You can add qualifying years up to your SPA by voluntary Class 3 contributions. Each qualifying year adds £4.45.

    See http://www.thisismoney.co.uk/money/pensions/article-3535618/STEVE-WEBB-Buying-ups-paying-missing-NI-boost-state-pension.html

    https://www.theguardian.com/money/2016/oct/08/how-to-boost-state-pension

    You might wish to obtain a State Pension Forecast Letter

    https://www.gov.uk/government/publications/application-for-a-state-pension-statement

    and then ring DWP ( if necessary) to confirm your position?
    Last edited by xylophone; 23-10-2016 at 2:47 PM. Reason: typo
    • Gers
    • By Gers 23rd Oct 16, 2:58 PM
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    Gers
    making an unheard of 41 years work for max state pension
    Originally posted by 50Twuncle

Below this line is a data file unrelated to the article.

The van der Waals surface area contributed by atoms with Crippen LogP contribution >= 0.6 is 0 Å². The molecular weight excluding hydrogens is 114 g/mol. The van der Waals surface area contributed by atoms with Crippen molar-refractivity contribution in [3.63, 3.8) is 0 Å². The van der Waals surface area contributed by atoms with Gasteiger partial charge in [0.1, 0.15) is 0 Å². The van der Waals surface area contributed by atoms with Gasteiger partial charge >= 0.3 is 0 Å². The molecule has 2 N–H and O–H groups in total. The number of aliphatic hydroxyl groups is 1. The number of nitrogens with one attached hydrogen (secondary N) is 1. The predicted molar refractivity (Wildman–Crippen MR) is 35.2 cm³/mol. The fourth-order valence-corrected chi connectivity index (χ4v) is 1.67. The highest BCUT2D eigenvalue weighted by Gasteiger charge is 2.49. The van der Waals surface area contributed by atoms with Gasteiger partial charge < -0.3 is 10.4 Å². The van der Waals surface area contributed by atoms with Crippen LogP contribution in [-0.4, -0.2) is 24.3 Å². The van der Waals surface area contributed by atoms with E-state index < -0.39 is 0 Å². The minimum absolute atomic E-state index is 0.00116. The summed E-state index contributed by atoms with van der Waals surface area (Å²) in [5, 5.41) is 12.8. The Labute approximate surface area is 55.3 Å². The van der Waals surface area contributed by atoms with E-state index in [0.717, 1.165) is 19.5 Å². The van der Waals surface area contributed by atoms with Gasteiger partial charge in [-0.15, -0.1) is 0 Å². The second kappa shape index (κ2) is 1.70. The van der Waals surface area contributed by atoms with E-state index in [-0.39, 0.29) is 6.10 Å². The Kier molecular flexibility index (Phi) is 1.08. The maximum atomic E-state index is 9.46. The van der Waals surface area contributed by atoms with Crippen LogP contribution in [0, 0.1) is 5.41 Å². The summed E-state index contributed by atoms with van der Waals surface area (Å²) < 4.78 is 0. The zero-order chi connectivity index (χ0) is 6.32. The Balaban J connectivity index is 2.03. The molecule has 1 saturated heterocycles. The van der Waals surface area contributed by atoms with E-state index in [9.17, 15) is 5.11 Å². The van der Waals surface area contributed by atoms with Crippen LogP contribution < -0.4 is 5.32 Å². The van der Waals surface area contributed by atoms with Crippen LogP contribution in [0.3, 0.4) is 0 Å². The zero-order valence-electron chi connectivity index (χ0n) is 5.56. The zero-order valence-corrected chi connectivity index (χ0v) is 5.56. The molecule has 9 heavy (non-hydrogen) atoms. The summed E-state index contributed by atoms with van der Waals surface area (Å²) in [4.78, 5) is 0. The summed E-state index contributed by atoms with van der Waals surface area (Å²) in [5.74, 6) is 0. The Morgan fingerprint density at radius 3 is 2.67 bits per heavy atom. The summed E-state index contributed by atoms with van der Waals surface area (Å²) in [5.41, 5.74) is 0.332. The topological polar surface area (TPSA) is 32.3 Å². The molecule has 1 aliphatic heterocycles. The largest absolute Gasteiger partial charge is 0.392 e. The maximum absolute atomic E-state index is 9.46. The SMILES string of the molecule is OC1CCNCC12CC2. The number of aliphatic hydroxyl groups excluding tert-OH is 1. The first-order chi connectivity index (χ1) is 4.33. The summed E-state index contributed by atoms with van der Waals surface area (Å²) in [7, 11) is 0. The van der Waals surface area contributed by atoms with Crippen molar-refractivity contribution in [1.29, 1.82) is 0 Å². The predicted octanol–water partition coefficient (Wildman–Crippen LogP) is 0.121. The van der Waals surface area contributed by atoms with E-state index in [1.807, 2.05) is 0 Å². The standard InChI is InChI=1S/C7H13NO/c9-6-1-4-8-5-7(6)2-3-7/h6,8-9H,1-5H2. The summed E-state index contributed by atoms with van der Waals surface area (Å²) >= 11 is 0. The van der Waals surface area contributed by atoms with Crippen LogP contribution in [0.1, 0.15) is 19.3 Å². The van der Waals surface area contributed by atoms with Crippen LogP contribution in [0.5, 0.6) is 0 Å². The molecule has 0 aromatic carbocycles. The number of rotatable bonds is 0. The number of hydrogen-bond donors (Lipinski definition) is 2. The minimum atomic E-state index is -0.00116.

I have 46 years of full and contracted out NI contributions - female aged 62.5 years - and still needed 2 more years of NI to receive a full state pension in 2019. I only had to pay for 17 weeks for 2015 / 16 as I was working very part time and received NI credits and now I have agreed to more hours until May 2017 I'll wait to see how much I need to pay then.

    I started work aged 16 years and, thankfully, haven't been our of work since. Even though I ceased full time work in April of 2015 my skills are still in demand.

    My COPE deduction is listed as something nearing £50.00 a week. The small amount I will pay for class 3 contributions makes it a good deal for me.

    Good luck in working it out!
    Last edited by Gers; 23-10-2016 at 3:01 PM.
    • bigfreddiel
    • By bigfreddiel 23rd Oct 16, 7:51 PM
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    bigfreddiel
    I have two contracted out occupational pensions. My current state pension forecast is just over £120 per week.

    I intend to retire early next year. If I purchase another 6 years of Class 3 NICs my SP is forecast to be just over £147 per week at current rates when I reach 66.

    How is that "nothing to gain"?
    Originally posted by Deneb